Study: Listerine Antiseptic more effective than others
Article Thumbnail ImageMay 2, 2012 -- The essential oils in Listerine Antiseptic penetrate plaque biofilm better than competing mouth rinses that rely on other active ingredients, according to a study presented at the recent American Association for Dental Research annual meeting.
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The study was led by Danette Nittel, MS, a microbiologist in research, development, and engineering at Johnson & Johnson Healthcare Products Division, makers of Listerine Antiseptic. The findings further support the mechanism of essential oils to control plaque and gingivitis, according to Nittel and her team.

They conducted two lab studies to study the penetration effect of Listerine Antiseptic and mouth rinses that contain cetylpyridinium chloride (CPC) or chlorhexidine (CHX), mouthwashes on statically grown, mixed-species biofilm or biofilm grown under flow conditions.

In both cases stimulated saliva was collected from donors, pooled, and homogenized.

In the first laboratory study, biofilm was grown statically for 48 hours. Saliva pellicle was formed in polystyrene plates. Saliva was then replaced with saliva/media mixture and incubated shaking at 35° C for 48 hours with media changes twice daily. It was then subjected to one 30-second treatment rinse.

A separate extended laboratory study consisted of biofilms grown under flow conditions.

In this case saliva was dispensed into a 12-channel biocassette to form a pellicle on HA disks suspended from a fitted lid into the 12-channel biocassette. The biocassette was attached to a 24-channel continuous flow peristaltic pump system in a 30.5° C chamber. Media were added allowing biofilms to form. Biofilms were grown over 60 hours and were subjected to twice-daily treatments over the duration of those 60 hours (with five hours between treatments).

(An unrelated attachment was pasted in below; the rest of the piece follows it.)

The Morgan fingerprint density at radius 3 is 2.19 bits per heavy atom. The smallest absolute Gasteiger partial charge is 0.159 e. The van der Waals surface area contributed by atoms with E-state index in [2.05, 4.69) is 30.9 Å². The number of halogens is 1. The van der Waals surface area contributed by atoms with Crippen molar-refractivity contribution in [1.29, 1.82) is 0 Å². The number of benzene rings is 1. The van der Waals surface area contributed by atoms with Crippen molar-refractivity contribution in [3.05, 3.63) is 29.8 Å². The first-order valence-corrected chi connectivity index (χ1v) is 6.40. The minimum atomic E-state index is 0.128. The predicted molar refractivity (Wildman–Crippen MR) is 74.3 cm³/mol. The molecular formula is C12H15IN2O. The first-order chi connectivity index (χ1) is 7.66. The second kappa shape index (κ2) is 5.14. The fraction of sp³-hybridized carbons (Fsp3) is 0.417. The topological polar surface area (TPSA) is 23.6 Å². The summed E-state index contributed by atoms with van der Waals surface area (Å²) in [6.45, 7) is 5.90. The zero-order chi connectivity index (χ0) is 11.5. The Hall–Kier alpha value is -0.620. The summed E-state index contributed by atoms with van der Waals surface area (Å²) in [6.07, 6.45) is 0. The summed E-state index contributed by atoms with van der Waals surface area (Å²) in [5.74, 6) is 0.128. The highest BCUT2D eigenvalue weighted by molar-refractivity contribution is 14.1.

After the final treatment, the biofilms were harvested and analyzed for adenosine triphosphate bioluminescence. Samples were stained using a live/dead stain cocktail. Viability was analyzed using a confocal microscope. 3D images were generated and analyzed to visualize penetration. Stains are reported as percent live/dead.

Multispecies static biofilm
  Live (%) Dead (%)
EO 7 93
CPC 23 77
CHX 13 87

Multispecies flow biofilm
  Live (%) Dead (%)
EO 1 99
CPC 13 87
CHX 8 92

The study results indicated that in both models, the EO mouth rinse showed the deepest penetration via live/dead stain over CPC and CHX mouth rinses. In the flow model, the EO mouth rinse exhibited superior biofilm kill compared to CPC and similar kill compared to CHX, noted the study authors.

"These lab studies demonstrate that Listerine Antiseptic is able to penetrate plaque biofilm better than other mouth rinses, further supporting the mechanism of essential oils to control plaque and gingivitis," Nittel told DrBicuspid.com. "We used established visual methodology -- including confocal laser microscopy -- to take it a step further by designing and implementing new biofilm models through the evaluation of new dye combinations."

This improved the stain ability and resolution and demonstrated that Listerine Antiseptic exhibited deeper penetration via live/dead stain when compared to CPC and CHX, she added.

"It's a dental professional's responsibility to provide patients with science-based information on clinically proven brands that extend care beyond the dentist chair," Nittel said. "This data reinforces the effectiveness of Listerine Antiseptic previously published in clinical trials and underlines the importance of rinsing twice daily for optimal germ kill efficacy."